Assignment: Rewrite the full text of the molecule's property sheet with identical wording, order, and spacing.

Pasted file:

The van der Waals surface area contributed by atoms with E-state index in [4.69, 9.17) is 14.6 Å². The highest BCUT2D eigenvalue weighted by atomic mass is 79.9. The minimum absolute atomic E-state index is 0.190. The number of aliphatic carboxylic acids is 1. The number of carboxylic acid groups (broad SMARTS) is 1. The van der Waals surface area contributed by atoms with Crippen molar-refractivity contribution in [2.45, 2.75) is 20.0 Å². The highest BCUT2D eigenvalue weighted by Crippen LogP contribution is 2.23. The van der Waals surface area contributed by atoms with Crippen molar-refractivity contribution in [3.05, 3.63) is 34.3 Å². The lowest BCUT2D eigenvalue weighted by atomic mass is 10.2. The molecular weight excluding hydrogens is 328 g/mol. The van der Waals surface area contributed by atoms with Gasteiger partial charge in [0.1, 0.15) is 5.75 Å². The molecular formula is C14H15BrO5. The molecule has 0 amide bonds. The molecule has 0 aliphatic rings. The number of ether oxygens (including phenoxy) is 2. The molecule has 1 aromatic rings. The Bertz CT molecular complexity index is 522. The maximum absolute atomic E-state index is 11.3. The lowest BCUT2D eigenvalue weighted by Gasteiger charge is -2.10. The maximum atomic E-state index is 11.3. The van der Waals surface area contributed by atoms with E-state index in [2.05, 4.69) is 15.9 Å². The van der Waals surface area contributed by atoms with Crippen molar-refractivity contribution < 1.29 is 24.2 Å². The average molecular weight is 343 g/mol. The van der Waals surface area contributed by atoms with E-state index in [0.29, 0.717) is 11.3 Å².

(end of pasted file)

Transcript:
The van der Waals surface area contributed by atoms with E-state index in [4.69, 9.17) is 14.6 Å². The highest BCUT2D eigenvalue weighted by atomic mass is 79.9. The minimum absolute atomic E-state index is 0.190. The number of aliphatic carboxylic acids is 1. The number of carboxylic acid groups (broad SMARTS) is 1. The van der Waals surface area contributed by atoms with Crippen molar-refractivity contribution in [2.45, 2.75) is 20.0 Å². The highest BCUT2D eigenvalue weighted by Crippen LogP contribution is 2.23. The van der Waals surface area contributed by atoms with Crippen molar-refractivity contribution in [3.05, 3.63) is 34.3 Å². The lowest BCUT2D eigenvalue weighted by atomic mass is 10.2. The molecular weight excluding hydrogens is 328 g/mol. The van der Waals surface area contributed by atoms with Gasteiger partial charge in [0.1, 0.15) is 5.75 Å². The molecular formula is C14H15BrO5. The molecule has 0 amide bonds. The molecule has 0 aliphatic rings. The number of ether oxygens (including phenoxy) is 2. The molecule has 1 aromatic rings. The Bertz CT molecular complexity index is 522. The maximum absolute atomic E-state index is 11.3. The lowest BCUT2D eigenvalue weighted by Gasteiger charge is -2.10. The maximum atomic E-state index is 11.3. The van der Waals surface area contributed by atoms with E-state index in [2.05, 4.69) is 15.9 Å². The van der Waals surface area contributed by atoms with Crippen molar-refractivity contribution < 1.29 is 24.2 Å². The average molecular weight is 343 g/mol. The van der Waals surface area contributed by atoms with E-state index in [0.29, 0.717) is 11.3 Å².